About RF Cafe Copyright: 1996 - 2024Webmaster:     BSEE - KB3UON RF Cafe began life in 1996 as "RF Tools" in an AOL screen name web space totaling 2 MB. Its primary purpose was to provide me with ready access to commonly needed formulas and reference material while performing my work as an RF system and circuit design engineer. The World Wide Web (Internet) was largely an unknown entity at the time and bandwidth was a scarce commodity. Dial-up modems blazed along at 14.4 kbps while tying up your telephone line, and a nice lady's voice announced "You've Got Mail" when a new message arrived... All trademarks, copyrights, patents, and other rights of ownership to images and text used on the RF Cafe website are hereby acknowledged. My Hobby Website: AirplanesAndRockets.com # Transmission Line Equations

Transmission lines take on many forms in order to accommodate particular applications. All rely on the same basic components - two or more conductors separated by a dielectric (insulator). The physical configuration and properties of all the components determines the characteristic impedance, distortion, transmission speed, and loss.

See a discussion on transmission lines and coaxial connectors.

The following formulas are presented in a compact text format that can be copied and pasted into a spreadsheet or other application.

For the following equations, ε is the dielectric constant (ε = 1 for air)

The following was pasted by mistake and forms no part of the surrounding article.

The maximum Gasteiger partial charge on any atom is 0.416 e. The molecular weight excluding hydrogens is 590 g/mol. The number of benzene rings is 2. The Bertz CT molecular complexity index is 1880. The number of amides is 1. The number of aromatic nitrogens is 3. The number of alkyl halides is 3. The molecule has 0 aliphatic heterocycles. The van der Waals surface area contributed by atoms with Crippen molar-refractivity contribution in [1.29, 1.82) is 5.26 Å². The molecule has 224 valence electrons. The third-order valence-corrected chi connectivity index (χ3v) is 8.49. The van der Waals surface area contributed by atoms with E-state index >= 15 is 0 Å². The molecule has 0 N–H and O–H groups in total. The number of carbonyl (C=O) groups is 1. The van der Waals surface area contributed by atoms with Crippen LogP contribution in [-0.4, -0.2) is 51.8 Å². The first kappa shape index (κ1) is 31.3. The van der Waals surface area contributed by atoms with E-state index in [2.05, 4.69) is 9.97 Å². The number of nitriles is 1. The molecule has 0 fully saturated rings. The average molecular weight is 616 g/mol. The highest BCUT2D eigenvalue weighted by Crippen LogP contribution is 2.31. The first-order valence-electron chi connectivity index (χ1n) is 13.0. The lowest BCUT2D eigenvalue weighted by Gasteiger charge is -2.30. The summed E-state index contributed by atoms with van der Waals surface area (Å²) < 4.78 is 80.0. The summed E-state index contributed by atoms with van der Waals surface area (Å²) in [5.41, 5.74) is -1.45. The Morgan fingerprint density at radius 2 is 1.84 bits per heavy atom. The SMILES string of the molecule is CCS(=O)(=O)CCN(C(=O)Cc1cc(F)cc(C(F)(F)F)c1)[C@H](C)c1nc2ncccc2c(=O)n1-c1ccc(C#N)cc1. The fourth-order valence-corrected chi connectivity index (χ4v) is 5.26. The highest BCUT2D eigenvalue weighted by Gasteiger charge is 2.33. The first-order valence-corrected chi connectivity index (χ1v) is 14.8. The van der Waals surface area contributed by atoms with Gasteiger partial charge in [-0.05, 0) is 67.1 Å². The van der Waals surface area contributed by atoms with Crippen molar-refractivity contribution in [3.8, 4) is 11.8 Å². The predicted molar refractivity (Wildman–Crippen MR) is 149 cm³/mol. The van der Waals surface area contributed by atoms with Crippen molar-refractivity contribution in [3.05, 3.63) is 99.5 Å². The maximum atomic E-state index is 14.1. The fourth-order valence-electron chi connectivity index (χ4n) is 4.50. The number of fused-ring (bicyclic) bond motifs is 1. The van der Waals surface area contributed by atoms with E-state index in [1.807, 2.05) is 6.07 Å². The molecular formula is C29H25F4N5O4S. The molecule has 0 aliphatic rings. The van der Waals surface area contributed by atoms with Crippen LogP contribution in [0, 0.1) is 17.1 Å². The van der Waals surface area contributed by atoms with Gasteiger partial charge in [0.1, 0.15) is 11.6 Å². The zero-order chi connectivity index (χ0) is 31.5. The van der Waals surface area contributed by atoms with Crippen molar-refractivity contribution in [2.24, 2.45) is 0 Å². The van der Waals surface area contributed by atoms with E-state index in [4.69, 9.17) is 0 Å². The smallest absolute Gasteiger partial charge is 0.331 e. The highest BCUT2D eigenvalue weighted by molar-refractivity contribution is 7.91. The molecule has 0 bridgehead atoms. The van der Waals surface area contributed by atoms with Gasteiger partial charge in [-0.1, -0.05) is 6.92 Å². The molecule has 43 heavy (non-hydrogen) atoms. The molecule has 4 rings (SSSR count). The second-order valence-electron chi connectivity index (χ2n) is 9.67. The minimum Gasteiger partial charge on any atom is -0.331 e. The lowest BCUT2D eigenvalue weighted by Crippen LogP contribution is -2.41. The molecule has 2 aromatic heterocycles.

Two Conductors in Parallel (Unbalanced) Above Ground PlaneFor D << d, hZ0= (69/ε½) log10{(4h/d)[1+(2h/D)2]-½} Single Conductor Above Ground Plane  For d << hZ0= (138/ε½) log10(4h/d) Two Conductors in Parallel (Balanced) Above Ground PlaneFor D << d, h1, h2 Z0= (276/ε½) log10{(2D/d)[1+(D/2h)2]-½} Two Conductors in Parallel (Balanced) Different Heights Above Ground PlaneFor D << d, h1, h2Z0= (276/ε½)log10{(2D/d)[1+(D2/4h1h2)]-½} Single Conductor BetweenParallel Ground PlanesFor d/h << 0.75Z0= (138/ε½) log10(4h/πd) Two Conductors in Parallel (Balanced) Between Parallel Ground PlanesFor d << D, hZ0= (276/ε½) log10{[4h tanh(πD/2h)]/πd} Balanced Conductors BetweenParallel Ground PlanesFor d << hZ0= (276/ε½) log10(2h/πd) Two Conductors in Parallel (Balanced) of Unequal DiametersZ0= (60/ε½) cosh-1 (N)N = ½[(4D2/d1d2) - (d1/d2) - (d2/d1)] Balanced 4-Wire ArrayFor d << D1, D2Z0= (138/ε½) log10{(2D2/d)[1+(D2/D1)2]-½} Two Conductorsin Open AirZ0= 276 log10(2D/d) 5-Wire ArrayFor d << DZ0= (173/ε½) log10(D/0.933d) Single Conductor inSquare Conductive EnclosureFor d << DZ0≈ [138 log10(ρ) +6.48-2.34A-0.48B-0.12C]/ε½A = (1+0.405ρ-4)/(1-0.405ρ-4) B = (1+0.163ρ-8)/(1-0.163ρ-8)C = (1+0.067ρ-12)/(1-0.067ρ-12) ρ= D/d Air Coaxial Cable withDielectric Supporting WedgeFor d << DZ0≈ [138 log10(D/d)]/[1+(ε-1)(θ/360)]½) ε = wedge dielectric constantθ= wedge angle in degrees Two Conductors Inside Shield(sheath return)For d << D, hZ0= (69/ε½) log10[(ν/2σ2)(1-σ4)] ν = h/d       σ = h/D Balanced Shielded LineFor D>>d, h>>dZ0= (276/ε½) log10{2ν[(1-σ2)/(1+σ2)]} ν = h/d       σ = h/D Two Conductors in Parallel (Unbalanced)Inside Rectangular EnclosureFor d << D, h, w                          ∞Z0= (276/ε½) {log10[(4h tanh(πD/2h)/πd)- ∑ log10[(1+μm2)/(1-νm2)]}                            m=1μm=sinh(πD/2h)/cosh(mπw/2h) νm=sinh(πD/2h)/sinh(mπw/2h) Equations appear in "Reference Data for Engineers," Sams Publishing 1993    Please Support RF Cafe by purchasing my  ridiculously low−priced products, all of which I created. These Are Available for Free